Arkansas offensive line coach Sam Pittman thinks Missouri will come after the Razorbacks a lot like most other defenses have this season -- with one exception. It will be sooner.
"Everyone we've played has come after us with movement after about the second series," Pittman said. "I think Missouri will come with movement at the very start of the game."
That's partly because it's given the Arkansas running game trouble. And, it's also because that's what Missouri does anyway. Pittman has watched Missouri defensive coordinator Dave Steckel through the years and knows that's usually in his plan.
"I can tell you why Missouri has been successful," Pittman said of the 9-2 Tigers. "They are very well coached. Dave does a great job. He's going to have his guys ready."
This Missouri team is a lot like those of the recent past, Pittman said. The Tigers have great defensive end play.
"It's like all of the Missouri teams I've seen lately," Pittman said. "They have two very fine defensive ends. Markus Golden and Shane Ray are very good. They have combined for 22 sacks and they have 40 as a team."
It's not so much that the Tigers load up on pass pressures, Pittman said. They do pressure, but it's run pressures and stunts more than for the pass. It's just that they get into a lot of long yardage situations because of the run defense.
“They stop the run because they move," Pittman said. "The blitz to stop the run – this is not a team that blitzes to sack the quarterback, the blitz to stop the run. The reason they can is because of Markus Golden and Shane Ray."
"Certainly with the movement and the run game, we’ve seen it all year. They’re probably planning on moving on us and those are things we’ve worked on really hard this week.”
Arkansas defensive coordinator Robb Smith knows that Missouri works with the spread at certain times and that plays into the base nickel scheme that has been effective for the Hogs recently. But even when the Tigers go with a heavier package with a tight end, Smith might keep nickel back Tevin Mitchel on the field.
“We always try our best to match personnel and there’s time where we could have three linebackers in versus three wide receivers if we feel it’s a run situation," Smith said. "But for the most part Tevin Mitchel is playing really well for us and whenever we get opportunities to put him on the field and match him up in the slot - that has certainly been a positive for us. We’ll pick those spots and try to take advantage of them.”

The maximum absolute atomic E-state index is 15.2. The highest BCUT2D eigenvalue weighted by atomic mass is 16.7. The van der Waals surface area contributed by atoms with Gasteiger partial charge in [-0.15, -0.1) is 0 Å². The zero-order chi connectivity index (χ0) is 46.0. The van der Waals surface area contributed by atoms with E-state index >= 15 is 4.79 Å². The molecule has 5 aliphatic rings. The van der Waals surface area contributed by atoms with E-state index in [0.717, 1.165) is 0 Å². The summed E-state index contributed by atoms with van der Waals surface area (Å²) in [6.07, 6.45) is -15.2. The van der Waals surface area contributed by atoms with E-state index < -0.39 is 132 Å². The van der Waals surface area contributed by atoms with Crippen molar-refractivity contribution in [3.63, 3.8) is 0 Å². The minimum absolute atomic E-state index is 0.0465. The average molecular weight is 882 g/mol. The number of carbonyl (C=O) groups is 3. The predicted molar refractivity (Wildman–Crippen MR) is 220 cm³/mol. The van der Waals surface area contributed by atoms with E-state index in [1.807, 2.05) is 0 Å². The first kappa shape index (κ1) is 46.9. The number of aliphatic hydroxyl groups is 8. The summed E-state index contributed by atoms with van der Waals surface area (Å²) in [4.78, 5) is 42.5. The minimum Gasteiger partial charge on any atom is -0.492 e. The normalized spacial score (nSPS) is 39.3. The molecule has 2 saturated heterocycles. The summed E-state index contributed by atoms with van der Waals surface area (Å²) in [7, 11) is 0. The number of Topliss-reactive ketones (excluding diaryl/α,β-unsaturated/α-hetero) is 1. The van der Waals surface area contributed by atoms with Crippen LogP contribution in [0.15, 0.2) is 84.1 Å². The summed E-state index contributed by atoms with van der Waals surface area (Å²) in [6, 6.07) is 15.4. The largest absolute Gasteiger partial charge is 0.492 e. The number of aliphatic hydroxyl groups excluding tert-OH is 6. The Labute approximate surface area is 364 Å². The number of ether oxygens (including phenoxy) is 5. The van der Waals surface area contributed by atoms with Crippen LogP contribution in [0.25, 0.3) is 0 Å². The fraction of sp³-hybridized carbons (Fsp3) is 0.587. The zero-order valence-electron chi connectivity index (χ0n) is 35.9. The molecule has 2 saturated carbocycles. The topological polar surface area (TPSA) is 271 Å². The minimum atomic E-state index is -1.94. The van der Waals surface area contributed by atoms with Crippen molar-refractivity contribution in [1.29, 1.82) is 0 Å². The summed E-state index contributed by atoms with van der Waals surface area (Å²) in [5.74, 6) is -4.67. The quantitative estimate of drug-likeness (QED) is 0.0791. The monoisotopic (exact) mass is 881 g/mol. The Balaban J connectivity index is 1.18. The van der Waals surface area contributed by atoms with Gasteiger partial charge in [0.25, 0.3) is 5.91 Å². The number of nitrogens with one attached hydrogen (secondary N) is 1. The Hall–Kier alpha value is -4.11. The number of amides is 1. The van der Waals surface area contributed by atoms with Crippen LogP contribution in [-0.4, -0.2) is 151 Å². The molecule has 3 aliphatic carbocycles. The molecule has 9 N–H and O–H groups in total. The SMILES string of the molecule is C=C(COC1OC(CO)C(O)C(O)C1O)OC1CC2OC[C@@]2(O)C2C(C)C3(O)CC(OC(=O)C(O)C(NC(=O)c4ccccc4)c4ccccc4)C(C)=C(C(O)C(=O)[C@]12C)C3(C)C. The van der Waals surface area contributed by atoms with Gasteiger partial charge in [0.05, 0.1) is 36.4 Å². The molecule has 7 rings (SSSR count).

Smith was asked about the back-to-back shutouts and if he saw that coming.
"I think with us, it's more about the process," he said. "We didn't talk about shutouts. We talked about our tackling, getting 11 to the ball and being sound. What finally did happen, we kept the ball in front of us. We eliminated the big play. That's what had been the killer. But we just kept working on our tackling, kept improving."
Missouri has lost only one fumble this season, something Smith said jumps out on the stat page.
"Obviously, they have a similar philosophy as us on ball security," Smith said. "That's what Coach (Jim) Chaney preaches each week. You probably know that you aren't going to get many chances at the ball, so when you do, you have to maximize your opportunity.
"That's what we've done of late. We had some chances earlier this year, like against Alabama, that we didn't secure the ball when they threw it to us. That's what we did better last week against Ole Miss. So maybe we've learned and improved there. You just have to make the most of your chances."
Chaney had several chances during his time with the media to talk about the healthy of quarterback Brandon Allen, injured against Ole Miss. He politely declined. Asked directly if he would talk about Brandon Allen, he said, "No." But he would talk about his brother, Austin Allen.
“Austin has done a good job," Chaney said. "Austin knows what the game plan is and knows how we’re trying to approach the football game. He understands it and I expect him to play well as we expect of all our back-up players.”
As far as Missouri, Chaney said, "We expect to see a team with a lot of energy and a lot of excitement with what they have on the line."
The Hogs have seen excitement build in their camp with two victories.
“The last two weeks have been great for our morale and self-confidence," said Barry Lunney, tight ends coach. "I don’t think we were sorely lacking in those areas before we won but it only strengthened that. Not just for us, but for everyone involved with the program, including our fans – the people that pull for us. So I think we’re at a really high time right now, but we understand that we’re playing a really good team on the road in the SEC and we better get ready to play well.”
Secondary coach Clay Jennings said the Hogs have to take that excitement to the field.
“We have to do a good job of trying to disrupt their guys in the beginning by doing it right," Lunney said. "We’ve got to keep balls in front of us and understand that their play isn’t over until the echo of the whistle. They’re up-tempo, no huddle, but I think the offensive coordinator over there does a very good job as far as seeing where you are going from there.”
Smith said the goals don't change.
"They do a good job of being 50-50, but it's the same for us, stop the run," Smith said. "When they throw, we have to keep their quarterback in the pocket. And, we have to disrupt their routes so we have time to get to him. I've been impressed with Maty Mauk, their quarterback, what he's been able to do the last two weeks on the road. That's a great characteristic of a good team, when your quarterback plays well on the road."
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